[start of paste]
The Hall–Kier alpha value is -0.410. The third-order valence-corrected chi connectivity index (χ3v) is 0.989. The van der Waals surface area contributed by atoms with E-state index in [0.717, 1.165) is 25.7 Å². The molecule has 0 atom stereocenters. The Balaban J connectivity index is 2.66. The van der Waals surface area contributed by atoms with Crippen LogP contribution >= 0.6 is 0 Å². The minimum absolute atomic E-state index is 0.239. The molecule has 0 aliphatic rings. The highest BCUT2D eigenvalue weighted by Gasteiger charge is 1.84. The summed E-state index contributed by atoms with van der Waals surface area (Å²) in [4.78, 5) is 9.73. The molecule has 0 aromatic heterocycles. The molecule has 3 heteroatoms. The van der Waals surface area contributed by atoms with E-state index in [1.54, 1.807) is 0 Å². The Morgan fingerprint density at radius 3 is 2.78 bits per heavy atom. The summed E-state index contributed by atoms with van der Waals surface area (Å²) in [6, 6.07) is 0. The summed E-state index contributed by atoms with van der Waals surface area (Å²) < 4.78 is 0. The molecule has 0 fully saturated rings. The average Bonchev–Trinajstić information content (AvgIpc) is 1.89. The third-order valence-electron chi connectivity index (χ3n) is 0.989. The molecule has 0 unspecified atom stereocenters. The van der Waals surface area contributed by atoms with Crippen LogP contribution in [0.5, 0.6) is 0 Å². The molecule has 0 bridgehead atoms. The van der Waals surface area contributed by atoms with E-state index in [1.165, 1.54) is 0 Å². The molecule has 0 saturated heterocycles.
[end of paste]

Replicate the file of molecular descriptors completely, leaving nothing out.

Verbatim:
The Hall–Kier alpha value is -0.410. The third-order valence-corrected chi connectivity index (χ3v) is 0.989. The van der Waals surface area contributed by atoms with E-state index in [0.717, 1.165) is 25.7 Å². The molecule has 0 atom stereocenters. The Balaban J connectivity index is 2.66. The van der Waals surface area contributed by atoms with Crippen LogP contribution >= 0.6 is 0 Å². The minimum absolute atomic E-state index is 0.239. The molecule has 0 aliphatic rings. The highest BCUT2D eigenvalue weighted by Gasteiger charge is 1.84. The summed E-state index contributed by atoms with van der Waals surface area (Å²) in [4.78, 5) is 9.73. The molecule has 0 aromatic heterocycles. The molecule has 3 heteroatoms. The van der Waals surface area contributed by atoms with E-state index in [1.54, 1.807) is 0 Å². The Morgan fingerprint density at radius 3 is 2.78 bits per heavy atom. The summed E-state index contributed by atoms with van der Waals surface area (Å²) in [6, 6.07) is 0. The summed E-state index contributed by atoms with van der Waals surface area (Å²) < 4.78 is 0. The molecule has 0 fully saturated rings. The average Bonchev–Trinajstić information content (AvgIpc) is 1.89. The third-order valence-electron chi connectivity index (χ3n) is 0.989. The molecule has 0 unspecified atom stereocenters. The van der Waals surface area contributed by atoms with Crippen LogP contribution in [0.5, 0.6) is 0 Å². The molecule has 0 bridgehead atoms. The van der Waals surface area contributed by atoms with E-state index in [1.165, 1.54) is 0 Å². The molecule has 0 saturated heterocycles.